With Coleman's harmolodic theory, jazz took a new direction--in which
harmony, rhythm, and melody assumed equal roles, as did soloists. Ever since Coleman disbanded the original Prime Time Band in 1987, harmolodics has remained an essential element in Nix's growth and personal expression as a jazz guitarist, as evidenced here on Alarms and Excursions--The Bern Nix Trio.
The linear phrasing and orchestral effects of a jazz tradition founded by guitarists Charlie Christian, Grant Green and Wes Montgomery are apparent in Nix's techniques, as well as his clean-toned phrasing and bluesy melodies. Nix harks back to his mentors, but with his witty articulation and rhythmical surprises, he conveys a modernist sensibility. "I paint a mustache on the Mona Lisa," says Nix about his combination of harmolodic andtraditional methods.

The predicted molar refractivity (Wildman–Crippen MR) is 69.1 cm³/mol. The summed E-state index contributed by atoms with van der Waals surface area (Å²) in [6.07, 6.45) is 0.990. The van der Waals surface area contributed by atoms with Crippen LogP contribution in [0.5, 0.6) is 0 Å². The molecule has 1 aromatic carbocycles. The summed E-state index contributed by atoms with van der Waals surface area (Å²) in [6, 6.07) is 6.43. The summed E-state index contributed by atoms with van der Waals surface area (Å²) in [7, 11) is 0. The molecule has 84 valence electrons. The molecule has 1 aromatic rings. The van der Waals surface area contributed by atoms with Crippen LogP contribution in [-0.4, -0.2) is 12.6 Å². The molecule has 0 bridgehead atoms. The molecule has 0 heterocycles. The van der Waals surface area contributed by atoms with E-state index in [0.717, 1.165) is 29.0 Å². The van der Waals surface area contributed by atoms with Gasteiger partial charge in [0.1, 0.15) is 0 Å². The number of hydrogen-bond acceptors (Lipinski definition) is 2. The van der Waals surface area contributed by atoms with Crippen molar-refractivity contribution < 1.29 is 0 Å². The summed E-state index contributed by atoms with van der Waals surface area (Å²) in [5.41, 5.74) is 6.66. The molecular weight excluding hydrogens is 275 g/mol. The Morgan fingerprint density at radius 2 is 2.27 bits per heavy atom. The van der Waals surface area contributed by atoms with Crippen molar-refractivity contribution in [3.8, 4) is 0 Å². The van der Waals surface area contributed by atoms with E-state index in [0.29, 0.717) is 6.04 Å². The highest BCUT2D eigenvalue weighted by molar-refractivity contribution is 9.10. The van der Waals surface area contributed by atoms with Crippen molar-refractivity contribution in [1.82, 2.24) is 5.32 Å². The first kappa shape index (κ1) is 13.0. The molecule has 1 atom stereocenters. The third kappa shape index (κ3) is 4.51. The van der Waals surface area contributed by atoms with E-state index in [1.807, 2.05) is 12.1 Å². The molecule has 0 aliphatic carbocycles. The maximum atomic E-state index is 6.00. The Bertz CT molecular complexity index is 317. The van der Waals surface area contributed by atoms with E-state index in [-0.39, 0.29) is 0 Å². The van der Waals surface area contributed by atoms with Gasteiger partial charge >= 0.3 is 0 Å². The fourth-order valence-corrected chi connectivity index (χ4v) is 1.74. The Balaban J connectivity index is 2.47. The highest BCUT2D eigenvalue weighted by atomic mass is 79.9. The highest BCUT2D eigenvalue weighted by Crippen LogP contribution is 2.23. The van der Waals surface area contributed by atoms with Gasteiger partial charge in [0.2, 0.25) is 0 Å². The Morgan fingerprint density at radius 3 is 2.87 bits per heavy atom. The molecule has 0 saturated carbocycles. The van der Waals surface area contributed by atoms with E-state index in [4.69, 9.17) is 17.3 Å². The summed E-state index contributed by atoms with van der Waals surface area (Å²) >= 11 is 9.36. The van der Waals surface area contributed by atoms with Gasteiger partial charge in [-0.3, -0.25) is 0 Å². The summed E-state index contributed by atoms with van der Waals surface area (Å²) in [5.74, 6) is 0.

Reviews"Nix's sound is absolutely straightahead--a clean jazz guitar tone without any fuzz or rock influence. His approach is entirely tonal, but within the outlines defined by Coleman's concept of 'harmolodics'--Nix's effort to explain this famously nebulous concept in the liner notes isn't much more comprehensible than Coleman's own, but its main point is clear enough: 'All players are simultaneously soloists, as well as accompanists. The idea is to create spontaneous music that is compositional, as well as orchestral in scope.' That last phrase throws me (orchestral??) but the rest describes quite well the feel of the music."